Vietnam's love for greenbacks has spurred spiraling inflation, a senior government advisor talks about what the country can do to kick the habit
A staff member counts US dollar notes at a bank in Ho Chi Minh City. A government advisor said Vietnam's dollar supply is strained and local businesses have failed to find an adequate source of greenbacks.
The Vietnamese dong has continued to sink despite the State Bank of Vietnam's efforts to stabilize it. The dong weakened to as much as 21,150 per dollar on Thursday morning on the unofficial market in Ho Chi Minh City, compared to 20,800, a week before.
Cao Sy Kiem, a member of the National Monetary and Financial Policy Advisory Council, says Vietnam's dollar supply is strained. Local businesses have failed to find an adequate source of greenbacks to cover their rising material imports and dollar loans.
Outsized demand continues to push prices up, while inflationary hikes, gold price increases and stock market fluctuation have inspired widespread hoarding.
Commercial banks are short on dollars while other firms continue to feed demand for the currency. The State Bank of Vietnam's policies have not succeeded in resolving the issue. We talked to Cao Sy Kiem to find out what this means for the people.
Thanh Nien Weekly: Why has the value of the dollar risen in Vietnam and fallen abroad?
Cao Sy Kiem: The world is not like our country - inflation has not risen as quickly abroad as it has at home in recent months. Others don't share our national idea of dollar hoarding as a viable means of saving.
How has the rising exchange rate affected production and business?
Higher exchange rates will continue to impact the investment environment. Firms, which import materials and equipment, will suffer higher production costs, and lower profits.
The dollar hikes will increase the price of everyday goods and force firms to drive up the value of dollar loans.
Ultimately, the rises will widen the trade deficit.
Investors may halt production if they fail to see profits. They will also stop and consider their investments more carefully and spirits may flag. Some foreign investors may try to capitalize on dollar hikes by adding currency to the local supply.
An estimated US$10-11 billion are floating around in the Vietnamese market. Should banks seek to attract these dollar deposits?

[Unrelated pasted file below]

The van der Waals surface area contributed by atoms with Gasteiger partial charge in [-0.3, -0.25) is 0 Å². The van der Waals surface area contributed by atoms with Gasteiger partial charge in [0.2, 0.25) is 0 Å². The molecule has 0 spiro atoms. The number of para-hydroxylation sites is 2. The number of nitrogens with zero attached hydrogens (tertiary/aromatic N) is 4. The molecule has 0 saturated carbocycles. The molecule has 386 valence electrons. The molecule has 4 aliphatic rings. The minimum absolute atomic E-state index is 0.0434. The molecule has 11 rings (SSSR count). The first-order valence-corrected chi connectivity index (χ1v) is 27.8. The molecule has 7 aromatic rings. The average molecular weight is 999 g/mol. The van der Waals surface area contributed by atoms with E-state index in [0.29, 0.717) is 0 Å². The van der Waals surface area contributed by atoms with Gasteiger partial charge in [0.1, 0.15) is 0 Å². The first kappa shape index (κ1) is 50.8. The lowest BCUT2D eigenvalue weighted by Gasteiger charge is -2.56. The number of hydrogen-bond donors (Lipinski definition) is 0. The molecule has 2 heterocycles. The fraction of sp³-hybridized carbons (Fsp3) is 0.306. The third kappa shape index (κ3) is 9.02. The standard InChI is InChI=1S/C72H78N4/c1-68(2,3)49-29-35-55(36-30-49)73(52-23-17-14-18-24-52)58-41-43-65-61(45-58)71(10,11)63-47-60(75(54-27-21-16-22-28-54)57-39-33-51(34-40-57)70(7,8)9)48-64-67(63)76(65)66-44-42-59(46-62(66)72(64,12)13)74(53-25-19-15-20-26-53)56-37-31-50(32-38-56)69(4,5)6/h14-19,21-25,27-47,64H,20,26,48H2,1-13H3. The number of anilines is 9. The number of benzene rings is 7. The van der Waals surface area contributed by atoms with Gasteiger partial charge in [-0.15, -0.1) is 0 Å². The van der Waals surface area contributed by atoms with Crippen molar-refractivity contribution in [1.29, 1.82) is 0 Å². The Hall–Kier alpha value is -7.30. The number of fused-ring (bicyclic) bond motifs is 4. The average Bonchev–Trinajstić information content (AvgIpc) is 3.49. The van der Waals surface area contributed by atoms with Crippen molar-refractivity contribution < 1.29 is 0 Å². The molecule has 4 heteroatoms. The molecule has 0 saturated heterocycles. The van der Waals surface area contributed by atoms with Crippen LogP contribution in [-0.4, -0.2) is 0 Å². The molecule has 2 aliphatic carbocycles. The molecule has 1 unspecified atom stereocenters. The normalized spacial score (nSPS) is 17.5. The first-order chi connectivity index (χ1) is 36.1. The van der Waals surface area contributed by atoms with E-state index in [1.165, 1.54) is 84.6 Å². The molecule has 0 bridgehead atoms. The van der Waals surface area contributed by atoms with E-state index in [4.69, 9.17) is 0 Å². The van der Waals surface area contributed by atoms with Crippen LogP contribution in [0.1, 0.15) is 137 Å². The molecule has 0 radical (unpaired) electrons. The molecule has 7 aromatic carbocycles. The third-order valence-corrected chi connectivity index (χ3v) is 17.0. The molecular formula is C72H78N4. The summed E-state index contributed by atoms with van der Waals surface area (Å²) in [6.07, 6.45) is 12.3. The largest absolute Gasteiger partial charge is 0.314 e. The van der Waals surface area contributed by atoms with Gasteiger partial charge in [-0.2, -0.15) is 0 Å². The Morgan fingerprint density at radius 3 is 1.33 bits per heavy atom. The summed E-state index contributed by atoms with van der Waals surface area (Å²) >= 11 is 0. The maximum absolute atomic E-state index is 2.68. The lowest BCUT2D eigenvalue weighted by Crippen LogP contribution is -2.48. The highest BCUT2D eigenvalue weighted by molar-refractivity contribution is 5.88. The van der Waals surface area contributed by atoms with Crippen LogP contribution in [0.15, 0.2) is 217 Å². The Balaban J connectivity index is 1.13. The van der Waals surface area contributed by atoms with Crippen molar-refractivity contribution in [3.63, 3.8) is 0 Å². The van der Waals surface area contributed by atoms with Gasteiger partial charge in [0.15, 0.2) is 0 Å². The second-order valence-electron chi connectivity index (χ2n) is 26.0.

It could be a good idea, but commercial banks buy dollars only when there are policies in place to protect their interests and prevent risks posed by black market dollar sellers. Nobody wants to sell a dollar for VND18,000, and buy it back at VND20,000.
What can be done to stabilize the exchange rate?
To stabilize the exchange rate, we have to deal with a number of issues. We must narrow the trade deficit, increase exports, reduce state budget overspending and pour more capital into production and business to create jobs.
We have to boost economic growth, produce more goods and balance the capital flows. An increase in the currency supply will help lower interest rates and reduce downward pressure on the dong.
However, it's most important to address the psychology of reserving dollars by disclosing reliable market information and ensuring policy transparency.
What do you think of the view that the current dong value is higher than its actual worth?
\Subscribers to this school of thought want us to continue to devalue the dong, but we only devalue the dong to boost exports. Meanwhile, many of our exports are the result of outsourced production, which depends on imported materials.
Many Vietnamese export industries import up to 60-70 percent of their production materials. For every 10 dong we earn on exports, we spend 6-7 importing materials and equipment.
The world is facing rising inflation. We may be affected by this global trend if we do not carefully consider (the situation). We may even suffer losses if we export too much.
So, we have to carefully calculate how we should encourage exports. If we devalue the dong, it will widen the trade deficit. The wider our trade deficit, the more seriously we will be affected by global inflation.
Vietnam's overseas debts are mainly in dollars, estimated at $19-20 billion. If we devalue the dong by only 1-2 dong per dollar, our debts will increase greatly, damaging business.
The regulated value of the dong is high compared to its actual value, but we should adjust the exchange rate to create better balance. We should not continue to devalue the dong.